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Pope Condemns Mideast Violence, Express Concern for Christians in the Region

Pope John Paul the Second Thursday again condemned the violence in the Middle East, and said that Christians are being crushed under the weight of Israeli and Palestinian extremism. The pope made the comment at the start of a meeting in the Vatican of Catholic leaders from the Holy Land.

Pope John Paul called the one-day meeting of top church officials from the Holy Land to discuss the future of Christians in the area and express his concern at the recent developments there.

The pope told the gathering that Christians in the Middle East "seem to be crushed by the weight of two different extremisms" that are, quote, "disfiguring the face of the Holy Land."

The pope, who visited Jerusalem last year, told the church leaders that he would like to see the Holy Land's Jews and Muslims walking side by side with Christians in what he described as a "united pact of love." That pact, he said, "would give back to the Holy Land its true face of being a crossroads of peace and a land of peace."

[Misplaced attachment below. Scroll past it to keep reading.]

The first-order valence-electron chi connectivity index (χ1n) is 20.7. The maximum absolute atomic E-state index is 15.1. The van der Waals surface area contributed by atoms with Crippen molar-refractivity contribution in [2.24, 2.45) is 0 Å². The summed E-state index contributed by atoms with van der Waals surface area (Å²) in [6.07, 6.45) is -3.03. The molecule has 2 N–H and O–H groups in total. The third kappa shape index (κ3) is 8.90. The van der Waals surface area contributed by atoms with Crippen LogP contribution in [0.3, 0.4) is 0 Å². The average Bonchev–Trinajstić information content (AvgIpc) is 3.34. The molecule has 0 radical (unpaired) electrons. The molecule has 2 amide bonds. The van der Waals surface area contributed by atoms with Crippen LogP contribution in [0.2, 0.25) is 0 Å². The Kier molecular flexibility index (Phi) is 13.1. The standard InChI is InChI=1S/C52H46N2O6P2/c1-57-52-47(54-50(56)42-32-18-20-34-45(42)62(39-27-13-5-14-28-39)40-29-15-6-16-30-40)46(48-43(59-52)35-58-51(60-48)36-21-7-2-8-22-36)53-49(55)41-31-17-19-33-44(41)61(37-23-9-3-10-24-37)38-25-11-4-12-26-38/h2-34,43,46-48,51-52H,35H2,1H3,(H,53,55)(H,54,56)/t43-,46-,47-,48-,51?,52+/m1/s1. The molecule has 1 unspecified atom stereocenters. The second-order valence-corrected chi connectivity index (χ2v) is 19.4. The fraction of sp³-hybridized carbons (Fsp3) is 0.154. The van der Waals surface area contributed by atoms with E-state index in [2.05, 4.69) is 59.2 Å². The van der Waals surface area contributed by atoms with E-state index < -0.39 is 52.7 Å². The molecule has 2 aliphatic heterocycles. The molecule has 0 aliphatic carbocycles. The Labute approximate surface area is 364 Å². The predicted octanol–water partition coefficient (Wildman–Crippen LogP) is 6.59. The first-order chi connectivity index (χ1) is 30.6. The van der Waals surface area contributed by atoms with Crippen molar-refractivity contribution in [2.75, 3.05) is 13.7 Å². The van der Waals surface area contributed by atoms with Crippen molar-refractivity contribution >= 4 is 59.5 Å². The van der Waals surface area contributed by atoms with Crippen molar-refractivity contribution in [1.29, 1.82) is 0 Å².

The Vatican's secretary of state, Cardinal Angelo Sodano, spoke after the pope. He said that the wounds of the Middle East are deep ones, the result of more than 50 years of tensions. "Our first duty," the cardinal said, "is to cooperate to re-establish a climate of peace between Israelis and Palestinians," and remind all sides that it is both possible and necessary to live in the same region with equal rights and duties.

The Vatican's foreign minister, Archbishop Jean-Louis Tauran, said in an interview with a Catholic television station on Thursday that the Vatican wanted to try to increase the presence of Christians in Israel and the Palestinian territories. Right now, they make up only about three percent of the population. The Vatican fears that, if nothing is done, Christians may become a rarity in the land where Christ was born.